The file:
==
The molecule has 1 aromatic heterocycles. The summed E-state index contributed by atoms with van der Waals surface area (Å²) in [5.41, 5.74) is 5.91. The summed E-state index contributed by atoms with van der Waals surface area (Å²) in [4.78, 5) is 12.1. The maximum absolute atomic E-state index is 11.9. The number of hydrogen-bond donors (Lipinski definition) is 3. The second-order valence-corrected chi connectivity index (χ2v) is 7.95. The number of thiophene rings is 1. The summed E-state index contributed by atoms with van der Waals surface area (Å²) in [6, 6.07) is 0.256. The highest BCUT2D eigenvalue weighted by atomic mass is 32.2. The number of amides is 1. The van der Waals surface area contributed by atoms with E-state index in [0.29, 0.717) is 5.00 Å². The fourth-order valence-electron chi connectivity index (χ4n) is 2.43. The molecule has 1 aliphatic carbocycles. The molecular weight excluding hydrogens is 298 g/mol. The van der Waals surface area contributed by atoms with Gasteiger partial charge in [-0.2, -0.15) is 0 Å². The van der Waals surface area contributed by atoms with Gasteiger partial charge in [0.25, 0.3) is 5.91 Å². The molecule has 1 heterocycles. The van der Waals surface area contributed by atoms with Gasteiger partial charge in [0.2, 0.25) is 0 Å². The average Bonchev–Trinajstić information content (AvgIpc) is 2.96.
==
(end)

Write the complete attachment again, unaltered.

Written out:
The molecule has 1 aromatic heterocycles. The summed E-state index contributed by atoms with van der Waals surface area (Å²) in [5.41, 5.74) is 5.91. The summed E-state index contributed by atoms with van der Waals surface area (Å²) in [4.78, 5) is 12.1. The maximum absolute atomic E-state index is 11.9. The number of hydrogen-bond donors (Lipinski definition) is 3. The second-order valence-corrected chi connectivity index (χ2v) is 7.95. The number of thiophene rings is 1. The summed E-state index contributed by atoms with van der Waals surface area (Å²) in [6, 6.07) is 0.256. The highest BCUT2D eigenvalue weighted by atomic mass is 32.2. The number of amides is 1. The van der Waals surface area contributed by atoms with E-state index in [0.29, 0.717) is 5.00 Å². The fourth-order valence-electron chi connectivity index (χ4n) is 2.43. The molecule has 1 aliphatic carbocycles. The molecular weight excluding hydrogens is 298 g/mol. The van der Waals surface area contributed by atoms with Gasteiger partial charge in [-0.2, -0.15) is 0 Å². The van der Waals surface area contributed by atoms with Gasteiger partial charge in [0.25, 0.3) is 5.91 Å². The molecule has 1 heterocycles. The van der Waals surface area contributed by atoms with Gasteiger partial charge in [0.2, 0.25) is 0 Å². The average Bonchev–Trinajstić information content (AvgIpc) is 2.96.